Would Donald Trump erase Grand Canyon National Park?

Make no mistake: His administration’s monument review is an attack on our national parks

Interior Secretary Ryan Zinke’s review of national monuments cuts deep into our nation’s conservation legacy, targeting the very law used to protect a majority of national parks in the American West. The secretary is expected to announce whether he’ll recommend President Trump eliminate or shrink national monuments across the country next week, on the eve of the National Park Service’s 101st birthday.

Of America’s 59 national parks, 28 were first protected or expanded as national monuments by presidents using their authority under the Antiquities Act. In the West, 68 percent of national parks were protected as national monuments using the same law.

The secretary’s efforts to eviscerate national monuments undermines the foundation of America’s protected public lands, placing a target on every single American park and monument.

The Antiquities Act of 1906, designed to protect special places threatened by looting and development, was signed into law by Theodore Roosevelt and used by both Republican and Democratic presidents to protect America’s lands and waters. Many of our most iconic places were protected as national monuments using the Antiquities Act and later turned into national parks by Congress. This includes national parks such as the Grand Canyon in Arizona, Arches in Utah, Grand Teton in Wyoming, and Denali in Alaska.

If Secretary Zinke moves to eliminate current national monuments, how will it tarnish our national parks?

Grand Canyon National Park, first protected using the Antiquities Act.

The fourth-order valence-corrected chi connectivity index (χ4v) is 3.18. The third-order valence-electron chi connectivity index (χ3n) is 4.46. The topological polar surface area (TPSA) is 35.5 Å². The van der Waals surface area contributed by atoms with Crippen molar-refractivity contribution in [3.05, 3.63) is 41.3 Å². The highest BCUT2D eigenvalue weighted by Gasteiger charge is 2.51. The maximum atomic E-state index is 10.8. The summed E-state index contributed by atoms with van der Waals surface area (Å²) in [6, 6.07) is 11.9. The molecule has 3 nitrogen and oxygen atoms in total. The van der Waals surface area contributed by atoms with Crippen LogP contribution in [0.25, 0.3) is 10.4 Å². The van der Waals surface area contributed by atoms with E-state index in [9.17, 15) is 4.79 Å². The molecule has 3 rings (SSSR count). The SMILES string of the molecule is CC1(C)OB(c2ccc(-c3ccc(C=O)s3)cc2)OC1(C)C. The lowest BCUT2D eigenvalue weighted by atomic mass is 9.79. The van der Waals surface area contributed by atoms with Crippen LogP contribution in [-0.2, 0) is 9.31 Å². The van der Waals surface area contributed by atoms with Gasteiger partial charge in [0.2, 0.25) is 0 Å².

Had Secretary Zinke been completing his review of national monuments when the Grand Canyon was protected under the Antiquities Act, would he have recommended eliminating its protections? The answer is almost certainly yes (it would have been politically expedient at the time, allowing mining to proceed).

Secretary Zinke’s review of national monuments, lands protected using the same law that protected the Grand Canyon, is deeply unpopular.

In fact, only 6 percent of registered voters trust Secretary Zinke to make decisions about the status of national monuments and other federally protected lands. When Secretary Zinke asked Americans to comment on his review of national monuments, 98 percent expressed support for keeping or expanding monument designations.

At a time when national parks are more popular than ever, Americans know Secretary Zinke’s review is an attack on America’s conservation legacy. Any number of current national monuments, spectacular places in their own right, could one day become national parks. Unfortunately, if Secretary Zinke has his way, these protections will be wiped off the map.